It’s been described by critics as “bonkers” (EW) with parallels to Squid Game (NYT), and the dark, binge-worthy disaster series earned high praise from audiences at Cannes Series, the TV equivalent of the Cannes Film Festival.
Bargain begins with a group of strangers who have gathered at a mysterious remote motel. The men have been lured there thinking they it’s a brothel, only to discover they’ve been trapped into an organ trafficking ring. When an earthquake traps them all inside the building, and with no one to trust, they each have to figure out how to survive in their own way.
Watercooler’s Felipe Patterson sat down with the showrunner Woo-sung Jeon during the Toronto Film Festival to ask him about how the series evolved from his short film, what viewers might miss, and what he recommends from his own watchlists — including from his childhood.
Felipe Patterson: Bargain explores some unique themes and concepts. Can you share what drew you to these themes?
Woo-sung Jeon: In short, it is a survival game between truth and lies.
Felipe: Is there any subtext or undercurrents that people might overlook?
Woo-sung Jeon: I really tried to explore the Korean capitalistic society in this series, and if you don’t know the Korean economic system, there might be some things that you will miss. But I also put a lot of metaphors that the audience can see. For example, you have ups and downs throughout the series for the characters, there are different doors one person can enter and the other person cannot. So, hopefully those are the little metaphors the audience can pick up.
Felipe: Can you explain the relationship of the characters Noh and Park Joo Young?
Woo-sung Jeon: These are two people who have never met before and don’t know anything about each other. Due to this unexpected incident, they form a partnership, but at the same time, they’re constantly lying to each other and trying to figure out a way to survive the situation.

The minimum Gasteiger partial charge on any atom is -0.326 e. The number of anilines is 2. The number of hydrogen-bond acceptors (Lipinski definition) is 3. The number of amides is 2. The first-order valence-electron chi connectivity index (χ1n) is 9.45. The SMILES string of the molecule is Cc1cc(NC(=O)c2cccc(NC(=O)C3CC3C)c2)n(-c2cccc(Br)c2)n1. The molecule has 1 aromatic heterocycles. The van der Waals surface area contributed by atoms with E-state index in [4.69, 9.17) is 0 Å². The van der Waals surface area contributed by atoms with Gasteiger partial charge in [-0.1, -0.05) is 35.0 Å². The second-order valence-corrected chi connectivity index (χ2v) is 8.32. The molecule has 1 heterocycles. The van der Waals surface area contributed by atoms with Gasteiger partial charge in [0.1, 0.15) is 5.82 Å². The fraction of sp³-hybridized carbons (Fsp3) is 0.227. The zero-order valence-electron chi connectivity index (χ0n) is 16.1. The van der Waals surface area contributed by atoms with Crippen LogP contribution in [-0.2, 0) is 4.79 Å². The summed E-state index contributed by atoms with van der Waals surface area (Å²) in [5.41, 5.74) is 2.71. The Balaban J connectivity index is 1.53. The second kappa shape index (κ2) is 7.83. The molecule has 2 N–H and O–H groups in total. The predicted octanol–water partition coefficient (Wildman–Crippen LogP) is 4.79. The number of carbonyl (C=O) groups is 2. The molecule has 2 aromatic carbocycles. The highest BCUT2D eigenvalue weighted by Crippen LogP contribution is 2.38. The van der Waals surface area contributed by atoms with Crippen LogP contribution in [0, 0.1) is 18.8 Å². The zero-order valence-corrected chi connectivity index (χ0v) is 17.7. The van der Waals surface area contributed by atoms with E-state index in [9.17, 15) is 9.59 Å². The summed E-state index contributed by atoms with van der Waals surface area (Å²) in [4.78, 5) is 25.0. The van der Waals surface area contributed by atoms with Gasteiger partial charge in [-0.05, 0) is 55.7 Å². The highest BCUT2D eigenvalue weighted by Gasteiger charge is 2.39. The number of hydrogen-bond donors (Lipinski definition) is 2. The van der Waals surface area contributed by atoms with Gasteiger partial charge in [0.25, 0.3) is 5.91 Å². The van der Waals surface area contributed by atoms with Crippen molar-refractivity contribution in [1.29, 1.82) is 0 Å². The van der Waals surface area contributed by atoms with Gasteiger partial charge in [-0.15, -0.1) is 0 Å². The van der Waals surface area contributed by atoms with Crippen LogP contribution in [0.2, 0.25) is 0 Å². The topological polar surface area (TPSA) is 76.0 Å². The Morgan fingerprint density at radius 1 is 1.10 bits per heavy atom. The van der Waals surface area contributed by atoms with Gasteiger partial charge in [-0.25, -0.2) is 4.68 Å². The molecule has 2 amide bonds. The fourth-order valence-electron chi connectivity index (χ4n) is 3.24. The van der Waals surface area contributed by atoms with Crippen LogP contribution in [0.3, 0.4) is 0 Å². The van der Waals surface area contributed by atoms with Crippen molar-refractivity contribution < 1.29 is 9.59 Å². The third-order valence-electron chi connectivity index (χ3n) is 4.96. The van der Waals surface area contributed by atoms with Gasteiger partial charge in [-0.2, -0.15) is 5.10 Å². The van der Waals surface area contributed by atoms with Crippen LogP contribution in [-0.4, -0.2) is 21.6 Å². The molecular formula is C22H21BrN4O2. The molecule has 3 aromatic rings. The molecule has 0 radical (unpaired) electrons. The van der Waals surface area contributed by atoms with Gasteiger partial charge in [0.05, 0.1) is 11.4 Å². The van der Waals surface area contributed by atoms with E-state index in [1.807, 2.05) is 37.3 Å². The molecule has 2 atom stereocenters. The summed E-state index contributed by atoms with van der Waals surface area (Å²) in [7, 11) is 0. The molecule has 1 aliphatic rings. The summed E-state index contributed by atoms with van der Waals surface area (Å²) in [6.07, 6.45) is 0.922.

Felipe: This is intended to be a drama, but there are some comedic moments in the series. How do you find a balance between drama and comedy?
Woo-Sung Jeon: As for me, I try my best to put in as much comedy as I can in a drama that keeps a straight line. Because I don’t think comedy itself always ruins the tone. I mean, drama is really the base of the series. It’s a little bit of elements of comedy thrown in, and I didn’t really have a big tonal shift change, but I also wanted to get some laughs out of the audience when we could.
Felipe: For people who want to go deeper, can you think of any films or shows with similar characters/themes that they may want to watch after seeing Bargain?
Woo-Sung Jeon: So recently, I recommended a Korean show called Mask Girl that’s on Netflix and a Japanese drama called Gannibal. So those two I recommend to watch.
Felipe: Are there any films or shows you watched to get you in the headspace for this series?
Woo-Sung Jeon: So I did watch a lot of films with a similar concept, and out of the films I was inspired mainly by, I would say the best of them would be 1917 by director Sam Mendes.
Felipe: What movies or shows had a big impact on you growing up?
Woo-Sung Jeon: Some films that have impacted me are 3 Women, directed by Robert Altman, and Vengeance Is Mine, directed by Shôhei Imamura.
Bargain is now streaming on Paramount+. Created by Seung-Min Byun, Bargain was directed by Woo-Sung Jeon and co-written by Woo-Sun, Byeong-Yun Choi, and Jae-Min Kwak. Photos: Courtesy of TVING Co/Paramount+.